I know it’s an odd time to be thinking about snowclearing. We have many serious concerns facing our city and province right now. Notwithstanding — and in response to the city’s recently announced sidewalk snowclearing discussions slated for June — I’d like to share some thoughts on how to make our city respectful and safe for pedestrians all year long.
Cars get a safe transportation corridor. The city clears snow and salts the roads in winter, fixes potholes (well sometimes), repairs pavement, etc., all to ensure vehicles can go about their business on city streets all year long.
Pedestrians do not get a safe transportation corridor in St. John’s all year long. The problem of walking safely in St. John’s during winter has been with us for many years. Snowmageddon exacerbated the problems, but it also shone a bright light on some problems that can be fixed.
First things first
Snow removal and ice control on sidewalks will never happen until the city stops using sidewalks for snow storage. Any policies that require homes and businesses to play a role in clearing a patch of sidewalk cannot even be contemplated when the city dumps mountains of snow on the sidewalks. It would be asking citizens to literally move mountains. As it stands, even sidewalk plows cannot do an effective job.
Pedestrians do not get a safe transportation corridor in St. John’s all year long.
We are a winter city but we’ve taken North American development models for moderate climates and plunked them down in a hilly, windswept island in the North Atlantic. Take utility pole placement. Why are we still placing the poles at curbside and not on the inside of the sidewalk? Many years ago the city did move its downtown parking meters to the inside of the sidewalk. In some places, new poles are being placed away from curbside. But I have recently seen poles replaced at curbside. Who is responsible for approving the placement of poles and other street infrastructure? Poles at curbside make it difficult to plow the streets — let alone the sidewalks.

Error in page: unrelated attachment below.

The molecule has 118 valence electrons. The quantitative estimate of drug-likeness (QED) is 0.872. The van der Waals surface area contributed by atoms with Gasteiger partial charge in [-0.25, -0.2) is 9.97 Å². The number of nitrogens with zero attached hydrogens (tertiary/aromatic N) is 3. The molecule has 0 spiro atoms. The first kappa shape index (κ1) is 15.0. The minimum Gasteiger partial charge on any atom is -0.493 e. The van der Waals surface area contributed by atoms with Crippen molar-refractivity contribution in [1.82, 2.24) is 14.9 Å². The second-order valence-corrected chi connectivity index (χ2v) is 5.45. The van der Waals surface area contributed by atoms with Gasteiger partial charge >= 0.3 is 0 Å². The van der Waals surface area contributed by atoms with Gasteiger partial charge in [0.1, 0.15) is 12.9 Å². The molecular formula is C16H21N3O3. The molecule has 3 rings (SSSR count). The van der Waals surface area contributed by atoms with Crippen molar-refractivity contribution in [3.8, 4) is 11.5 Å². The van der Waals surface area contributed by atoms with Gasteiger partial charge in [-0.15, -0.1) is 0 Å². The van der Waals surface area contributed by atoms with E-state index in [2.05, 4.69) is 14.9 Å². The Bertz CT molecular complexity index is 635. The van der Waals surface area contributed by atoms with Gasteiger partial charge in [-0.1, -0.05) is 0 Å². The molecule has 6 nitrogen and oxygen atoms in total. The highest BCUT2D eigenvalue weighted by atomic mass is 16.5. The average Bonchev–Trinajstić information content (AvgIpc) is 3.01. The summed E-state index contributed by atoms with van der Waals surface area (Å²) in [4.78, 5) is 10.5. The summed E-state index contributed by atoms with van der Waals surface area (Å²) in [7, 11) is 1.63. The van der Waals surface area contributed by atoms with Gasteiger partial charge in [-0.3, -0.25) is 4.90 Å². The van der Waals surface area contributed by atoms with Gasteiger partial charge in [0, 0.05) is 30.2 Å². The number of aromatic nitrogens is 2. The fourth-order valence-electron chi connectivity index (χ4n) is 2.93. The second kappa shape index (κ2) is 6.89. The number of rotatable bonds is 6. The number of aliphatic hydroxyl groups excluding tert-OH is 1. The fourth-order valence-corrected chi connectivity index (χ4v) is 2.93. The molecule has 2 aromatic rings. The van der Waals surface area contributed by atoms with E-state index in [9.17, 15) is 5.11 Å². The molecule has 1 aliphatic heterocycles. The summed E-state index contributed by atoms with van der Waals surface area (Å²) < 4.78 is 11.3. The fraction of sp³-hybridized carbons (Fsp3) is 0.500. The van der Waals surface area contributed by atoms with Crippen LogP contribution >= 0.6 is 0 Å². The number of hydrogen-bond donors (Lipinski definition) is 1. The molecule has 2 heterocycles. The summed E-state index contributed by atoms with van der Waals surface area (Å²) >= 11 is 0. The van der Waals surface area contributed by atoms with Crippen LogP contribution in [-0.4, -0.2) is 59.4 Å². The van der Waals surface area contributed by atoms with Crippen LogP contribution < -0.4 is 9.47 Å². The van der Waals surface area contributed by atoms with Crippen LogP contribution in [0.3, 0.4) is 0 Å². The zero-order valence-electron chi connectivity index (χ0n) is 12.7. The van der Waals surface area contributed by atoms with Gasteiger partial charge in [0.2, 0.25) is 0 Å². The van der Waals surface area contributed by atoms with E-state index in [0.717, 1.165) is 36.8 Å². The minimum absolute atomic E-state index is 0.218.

Enlist citizens and snow equipment
Consider how many households and businesses have snowblowers in this city. How many trucks have plows for snow removal? We can use this equipment to supplement what the city does. We have to think creatively. If there’s a silver lining to Snowmageddon it is this: we discovered that citizens, neighbourhoods and local businesses are capable and caring and want to do more to make our city hospitable and safe for everyone who chooses to live and work here. We shovelled out fire hydrants, cleared drains, sanded icy areas and cleared around bus stops. We came together to do important work. So, formalize this. Find out what equipment is available that can assist with the most challenging areas for sidewalk snowclearing and make neighbourhood plans. Leverage smaller equipment and engage neighbourhoods to identify and participate in solutions.
Invest in the right equipment
Our climate demands ice control. That’s just how it is. So, invest in the right equipment for the job. Sidewalk plows that don’t salt and sand don’t cut it. Furthermore, large highway-sized snowplows don’t effectively clear many narrow streets. What they do is push exceptionally large volumes of snow onto sidewalks and take concrete chunks out of curbs. I have often wondered just how much we spend as a city on curb and street repair following winter. Think I’ll look into that.
And finally, our city needs to adopt the Complete Street concept. A Complete Street is one that is planned, designed and maintained to accommodate pedestrians, cyclists, transit riders and motorists of all ages and abilities. That has to be the foundation on which we go forward.
So, come on city. Take the steps that are necessary. Pedestrian safety cannot remain optional for six to eight months of the year. Access to a safe pedestrian transportation corridor needs to be looked at as a right, not a privilege, year-round. Today’s citizens know that. And we’ve got the ideas and energy to help make it happen.
Mona Rossiter, citizen